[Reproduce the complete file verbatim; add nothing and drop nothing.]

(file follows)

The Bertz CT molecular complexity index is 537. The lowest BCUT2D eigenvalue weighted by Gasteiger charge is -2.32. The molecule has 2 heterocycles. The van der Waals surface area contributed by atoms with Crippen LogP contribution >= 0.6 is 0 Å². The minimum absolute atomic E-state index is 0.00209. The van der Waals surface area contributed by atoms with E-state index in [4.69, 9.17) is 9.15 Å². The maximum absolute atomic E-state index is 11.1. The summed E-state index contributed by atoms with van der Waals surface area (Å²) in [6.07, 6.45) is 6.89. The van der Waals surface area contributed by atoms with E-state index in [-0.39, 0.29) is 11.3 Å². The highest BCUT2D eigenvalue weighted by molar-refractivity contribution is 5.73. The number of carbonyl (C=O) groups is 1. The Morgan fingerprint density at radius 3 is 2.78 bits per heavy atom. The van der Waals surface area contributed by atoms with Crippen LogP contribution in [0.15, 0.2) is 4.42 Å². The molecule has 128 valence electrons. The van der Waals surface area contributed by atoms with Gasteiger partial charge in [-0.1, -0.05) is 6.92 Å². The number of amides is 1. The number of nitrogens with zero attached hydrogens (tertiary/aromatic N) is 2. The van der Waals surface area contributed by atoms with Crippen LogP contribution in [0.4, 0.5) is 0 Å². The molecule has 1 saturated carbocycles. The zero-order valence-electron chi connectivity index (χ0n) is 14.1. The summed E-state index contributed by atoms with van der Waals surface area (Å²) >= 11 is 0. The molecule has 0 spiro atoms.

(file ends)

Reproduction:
The Bertz CT molecular complexity index is 537. The lowest BCUT2D eigenvalue weighted by Gasteiger charge is -2.32. The molecule has 2 heterocycles. The van der Waals surface area contributed by atoms with Crippen LogP contribution >= 0.6 is 0 Å². The minimum absolute atomic E-state index is 0.00209. The van der Waals surface area contributed by atoms with E-state index in [4.69, 9.17) is 9.15 Å². The maximum absolute atomic E-state index is 11.1. The summed E-state index contributed by atoms with van der Waals surface area (Å²) in [6.07, 6.45) is 6.89. The van der Waals surface area contributed by atoms with E-state index in [-0.39, 0.29) is 11.3 Å². The highest BCUT2D eigenvalue weighted by molar-refractivity contribution is 5.73. The number of carbonyl (C=O) groups is 1. The Morgan fingerprint density at radius 3 is 2.78 bits per heavy atom. The van der Waals surface area contributed by atoms with Crippen LogP contribution in [0.15, 0.2) is 4.42 Å². The molecule has 128 valence electrons. The van der Waals surface area contributed by atoms with Gasteiger partial charge in [-0.1, -0.05) is 6.92 Å². The number of amides is 1. The number of nitrogens with zero attached hydrogens (tertiary/aromatic N) is 2. The van der Waals surface area contributed by atoms with Crippen LogP contribution in [0.4, 0.5) is 0 Å². The molecule has 1 saturated carbocycles. The zero-order valence-electron chi connectivity index (χ0n) is 14.1. The summed E-state index contributed by atoms with van der Waals surface area (Å²) >= 11 is 0. The molecule has 0 spiro atoms.